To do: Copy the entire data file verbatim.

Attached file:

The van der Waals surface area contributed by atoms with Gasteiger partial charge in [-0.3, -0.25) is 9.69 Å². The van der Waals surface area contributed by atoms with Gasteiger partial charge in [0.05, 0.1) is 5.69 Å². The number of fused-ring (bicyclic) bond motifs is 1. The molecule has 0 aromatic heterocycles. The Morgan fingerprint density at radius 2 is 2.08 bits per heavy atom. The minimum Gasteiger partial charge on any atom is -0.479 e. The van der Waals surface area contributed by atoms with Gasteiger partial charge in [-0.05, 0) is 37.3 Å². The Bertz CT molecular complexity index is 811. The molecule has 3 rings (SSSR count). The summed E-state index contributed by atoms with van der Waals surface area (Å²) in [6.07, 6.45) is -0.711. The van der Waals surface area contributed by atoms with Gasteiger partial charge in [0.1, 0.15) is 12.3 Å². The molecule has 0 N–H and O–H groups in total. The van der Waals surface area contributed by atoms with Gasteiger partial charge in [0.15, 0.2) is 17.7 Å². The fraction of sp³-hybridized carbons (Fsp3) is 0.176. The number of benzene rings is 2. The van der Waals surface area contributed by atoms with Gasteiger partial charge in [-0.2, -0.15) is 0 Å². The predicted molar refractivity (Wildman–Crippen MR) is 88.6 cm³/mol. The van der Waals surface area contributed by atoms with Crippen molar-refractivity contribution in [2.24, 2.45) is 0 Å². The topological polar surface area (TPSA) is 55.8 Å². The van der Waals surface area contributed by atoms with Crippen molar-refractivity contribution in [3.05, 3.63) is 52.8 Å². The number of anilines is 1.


The van der Waals surface area contributed by atoms with Gasteiger partial charge in [-0.3, -0.25) is 9.69 Å². The van der Waals surface area contributed by atoms with Gasteiger partial charge in [0.05, 0.1) is 5.69 Å². The number of fused-ring (bicyclic) bond motifs is 1. The molecule has 0 aromatic heterocycles. The Morgan fingerprint density at radius 2 is 2.08 bits per heavy atom. The minimum Gasteiger partial charge on any atom is -0.479 e. The van der Waals surface area contributed by atoms with Gasteiger partial charge in [-0.05, 0) is 37.3 Å². The Bertz CT molecular complexity index is 811. The molecule has 3 rings (SSSR count). The summed E-state index contributed by atoms with van der Waals surface area (Å²) in [6.07, 6.45) is -0.711. The van der Waals surface area contributed by atoms with Gasteiger partial charge in [0.1, 0.15) is 12.3 Å². The molecule has 0 N–H and O–H groups in total. The van der Waals surface area contributed by atoms with Gasteiger partial charge in [0.15, 0.2) is 17.7 Å². The fraction of sp³-hybridized carbons (Fsp3) is 0.176. The number of benzene rings is 2. The van der Waals surface area contributed by atoms with Gasteiger partial charge in [-0.2, -0.15) is 0 Å². The predicted molar refractivity (Wildman–Crippen MR) is 88.6 cm³/mol. The van der Waals surface area contributed by atoms with Crippen molar-refractivity contribution in [2.24, 2.45) is 0 Å². The topological polar surface area (TPSA) is 55.8 Å². The van der Waals surface area contributed by atoms with Crippen molar-refractivity contribution in [3.05, 3.63) is 52.8 Å². The number of anilines is 1.